Although we are well into October the temperatures are still above normal. Just as we had 70 degree days in February which allowed me to read the paper outside, now I still hang out in the garden until the mosquitoes chase me indoors. The fish continue to be hungry and get fed a few times every day.
It is time to assess the garden. Most of the perennials and shrubs planted this spring and summer did well and will only increase in size next year and beyond. The annual potato vines took over their corner of the garden. I planted three different varieties; Blacky with dark burgundy leaves, a bright green variety called Margarite and a tri-color variety. Of the three, Margarite is the most vigorous and Blacky the least. However, the tri-color variety stole my heart and I have already harvested the tubers of this potato vine for replanting next year.
Very early on in my New Jersey garden I planted a bag of gladioli (plural for gladiolus). I didn’t know they were not winter hardy in my zone 6b and it is actually advocated to dig them up as far south as zone 8 and replant them in spring. Like some other “tender” plants, the gladioli were not aware of the fact they should have turned to mush in winter time and the following spring they all returned and bloomed. As the plant grows, the corm (the bulb-like underground bit) will make little offsets which over time will grow into mature corms and bloom. After about three consecutive summers of magnificent blooms I learned about digging up my gladioli for the winter, which I promptly did. But of course, while digging up the corms I missed a few of the offsets which also missed the memo of perishing during the winter. Soon I had gladioli appearing all over my garden; in their original spots and any new spots where they were planted and then dug up again. In about 16 winters in my zone 6b garden I don’t believe I ever lost a patch of gladioli. Now fast forward to my Pennsylvania garden; this summer I noticed several of my hellebores plants from the old garden sported different foliage near the plant. It looks I inadvertently dug up a few of the corm offsets from my original gladioli and transplanted these with my hellebores. In another year or two I should have more blooming gladioli from my original purchase so long ago.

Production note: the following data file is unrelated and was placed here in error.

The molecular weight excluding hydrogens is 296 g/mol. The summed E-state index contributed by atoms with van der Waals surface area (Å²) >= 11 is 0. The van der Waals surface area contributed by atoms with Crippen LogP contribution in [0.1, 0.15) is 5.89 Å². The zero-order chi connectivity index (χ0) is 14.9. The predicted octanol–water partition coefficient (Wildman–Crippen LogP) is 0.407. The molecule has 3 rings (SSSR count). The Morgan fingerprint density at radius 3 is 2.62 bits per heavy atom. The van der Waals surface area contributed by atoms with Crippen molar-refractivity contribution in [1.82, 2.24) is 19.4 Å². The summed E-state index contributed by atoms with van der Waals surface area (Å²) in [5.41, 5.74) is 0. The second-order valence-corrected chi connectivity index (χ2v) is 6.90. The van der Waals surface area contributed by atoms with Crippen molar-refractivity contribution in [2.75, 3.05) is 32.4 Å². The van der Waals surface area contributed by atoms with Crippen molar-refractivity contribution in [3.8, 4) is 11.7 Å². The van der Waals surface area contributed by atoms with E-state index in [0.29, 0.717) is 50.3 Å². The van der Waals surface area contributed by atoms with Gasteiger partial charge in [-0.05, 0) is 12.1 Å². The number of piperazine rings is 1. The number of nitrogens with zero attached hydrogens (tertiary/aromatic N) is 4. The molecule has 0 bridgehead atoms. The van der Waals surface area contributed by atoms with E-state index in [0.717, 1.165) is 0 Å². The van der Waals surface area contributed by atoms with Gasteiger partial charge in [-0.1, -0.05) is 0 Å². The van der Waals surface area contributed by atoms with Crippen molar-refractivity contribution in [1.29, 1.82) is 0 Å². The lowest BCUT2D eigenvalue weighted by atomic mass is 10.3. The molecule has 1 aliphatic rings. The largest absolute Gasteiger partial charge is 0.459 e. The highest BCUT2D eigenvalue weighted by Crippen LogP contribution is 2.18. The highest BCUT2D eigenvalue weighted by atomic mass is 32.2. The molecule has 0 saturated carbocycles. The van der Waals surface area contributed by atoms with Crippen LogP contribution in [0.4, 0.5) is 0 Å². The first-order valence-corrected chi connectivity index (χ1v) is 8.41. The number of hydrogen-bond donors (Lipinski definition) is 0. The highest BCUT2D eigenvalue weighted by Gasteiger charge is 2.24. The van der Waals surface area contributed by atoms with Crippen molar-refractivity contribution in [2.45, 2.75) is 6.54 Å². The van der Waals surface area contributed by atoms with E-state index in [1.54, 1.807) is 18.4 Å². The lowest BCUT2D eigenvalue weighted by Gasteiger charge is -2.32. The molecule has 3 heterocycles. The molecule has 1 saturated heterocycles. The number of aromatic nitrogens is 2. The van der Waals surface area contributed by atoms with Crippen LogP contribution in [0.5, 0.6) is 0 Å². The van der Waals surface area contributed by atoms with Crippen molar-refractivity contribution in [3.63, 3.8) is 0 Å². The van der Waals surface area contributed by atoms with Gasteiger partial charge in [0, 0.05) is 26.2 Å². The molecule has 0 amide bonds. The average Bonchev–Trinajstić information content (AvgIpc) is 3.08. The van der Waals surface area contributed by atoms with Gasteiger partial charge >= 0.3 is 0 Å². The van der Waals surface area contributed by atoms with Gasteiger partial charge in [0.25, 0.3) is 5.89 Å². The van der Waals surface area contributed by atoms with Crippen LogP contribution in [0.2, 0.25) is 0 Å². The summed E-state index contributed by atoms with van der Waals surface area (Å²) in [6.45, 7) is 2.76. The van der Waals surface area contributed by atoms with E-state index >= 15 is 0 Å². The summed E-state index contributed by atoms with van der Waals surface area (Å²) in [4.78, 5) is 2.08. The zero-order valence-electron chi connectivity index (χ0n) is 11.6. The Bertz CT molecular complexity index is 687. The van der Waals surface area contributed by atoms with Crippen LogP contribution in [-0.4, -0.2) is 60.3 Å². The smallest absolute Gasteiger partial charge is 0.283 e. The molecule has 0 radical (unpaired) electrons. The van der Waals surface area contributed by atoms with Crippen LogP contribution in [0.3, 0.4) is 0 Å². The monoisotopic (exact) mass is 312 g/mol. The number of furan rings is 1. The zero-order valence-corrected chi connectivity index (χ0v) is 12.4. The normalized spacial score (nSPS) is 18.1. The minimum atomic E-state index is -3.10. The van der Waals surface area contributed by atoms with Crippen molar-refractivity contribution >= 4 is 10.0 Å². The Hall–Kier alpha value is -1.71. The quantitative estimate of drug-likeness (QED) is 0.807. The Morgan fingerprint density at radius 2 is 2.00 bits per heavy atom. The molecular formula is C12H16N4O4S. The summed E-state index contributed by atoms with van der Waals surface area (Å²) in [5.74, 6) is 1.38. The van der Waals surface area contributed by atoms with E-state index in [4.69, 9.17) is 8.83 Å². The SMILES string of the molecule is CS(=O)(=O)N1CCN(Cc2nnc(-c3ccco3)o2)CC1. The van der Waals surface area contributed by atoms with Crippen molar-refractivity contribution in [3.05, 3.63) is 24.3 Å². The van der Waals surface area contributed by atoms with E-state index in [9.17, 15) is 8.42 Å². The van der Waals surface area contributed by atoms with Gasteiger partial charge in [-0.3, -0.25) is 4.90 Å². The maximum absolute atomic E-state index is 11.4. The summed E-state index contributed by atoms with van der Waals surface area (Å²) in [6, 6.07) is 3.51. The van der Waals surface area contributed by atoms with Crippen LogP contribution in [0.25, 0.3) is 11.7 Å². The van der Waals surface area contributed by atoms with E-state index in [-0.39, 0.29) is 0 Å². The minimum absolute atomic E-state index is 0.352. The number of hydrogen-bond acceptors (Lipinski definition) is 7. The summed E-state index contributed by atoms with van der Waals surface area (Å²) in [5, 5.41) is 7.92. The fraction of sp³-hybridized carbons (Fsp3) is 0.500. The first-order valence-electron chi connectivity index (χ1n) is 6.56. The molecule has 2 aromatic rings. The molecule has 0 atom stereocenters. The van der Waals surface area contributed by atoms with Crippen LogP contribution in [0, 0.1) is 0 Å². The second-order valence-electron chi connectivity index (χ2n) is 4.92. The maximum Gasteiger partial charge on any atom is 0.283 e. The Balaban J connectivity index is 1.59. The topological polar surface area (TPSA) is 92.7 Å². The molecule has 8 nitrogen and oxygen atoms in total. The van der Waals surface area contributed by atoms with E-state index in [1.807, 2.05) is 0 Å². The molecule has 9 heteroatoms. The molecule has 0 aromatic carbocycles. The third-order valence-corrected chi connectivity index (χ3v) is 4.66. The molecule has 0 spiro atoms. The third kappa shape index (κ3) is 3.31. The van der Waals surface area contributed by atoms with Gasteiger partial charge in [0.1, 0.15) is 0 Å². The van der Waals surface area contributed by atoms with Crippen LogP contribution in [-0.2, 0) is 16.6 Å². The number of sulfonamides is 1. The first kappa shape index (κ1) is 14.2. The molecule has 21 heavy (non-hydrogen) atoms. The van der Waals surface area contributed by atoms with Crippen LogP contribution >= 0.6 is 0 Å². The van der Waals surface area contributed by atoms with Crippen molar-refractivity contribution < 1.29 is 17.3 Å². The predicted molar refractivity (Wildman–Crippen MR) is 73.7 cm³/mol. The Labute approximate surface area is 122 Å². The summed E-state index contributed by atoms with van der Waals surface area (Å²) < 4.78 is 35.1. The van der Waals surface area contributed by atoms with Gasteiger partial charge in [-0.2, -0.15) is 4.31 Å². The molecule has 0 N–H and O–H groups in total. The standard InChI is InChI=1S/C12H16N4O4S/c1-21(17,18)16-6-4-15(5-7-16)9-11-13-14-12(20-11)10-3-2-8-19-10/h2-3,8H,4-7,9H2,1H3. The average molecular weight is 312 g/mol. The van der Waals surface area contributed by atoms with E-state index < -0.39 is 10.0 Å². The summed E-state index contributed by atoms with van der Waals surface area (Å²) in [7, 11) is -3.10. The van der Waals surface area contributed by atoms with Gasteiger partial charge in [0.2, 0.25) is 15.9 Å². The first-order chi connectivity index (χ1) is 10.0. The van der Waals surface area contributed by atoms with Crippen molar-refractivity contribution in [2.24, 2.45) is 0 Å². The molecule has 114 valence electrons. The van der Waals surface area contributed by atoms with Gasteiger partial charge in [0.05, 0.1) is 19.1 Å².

This spring I purchased two bags of green blooming gladioli corms at the Philadelphia Flower Show. I planted them near my Arizona Cypress “Blue Ice” and wondered if the color combination blue and green would work. Well, it did not. But imagine my surprise when one gladiolus bloomed with a bright red flower spike. THAT one stood out against the ice blue foliage of the Arizona Cypress. Earlier this week I dug up all of the green blooming corms, including hopefully all of the corm offsets, and set them aside in a paper bag in the basement. Next spring I will find a good spot for them. The red blooming variety has been replanted close to the Cypress. Gardening may be a leap of faith at times but I am fairly confident there will be a glowing red gladiolus in my future.
With colder weather around the corner and possible frost in the near future I brought in the remainder of my plants. Most of these plants are in ceramic containers and bringing them in through the house and down the stairs was a hassle. I think this winter I will search for nice looking light weight containers and repot each and every plant come spring. It will make my life a little easier in the upcoming years, specially since I plan on doing this gardening thing for another decade or two.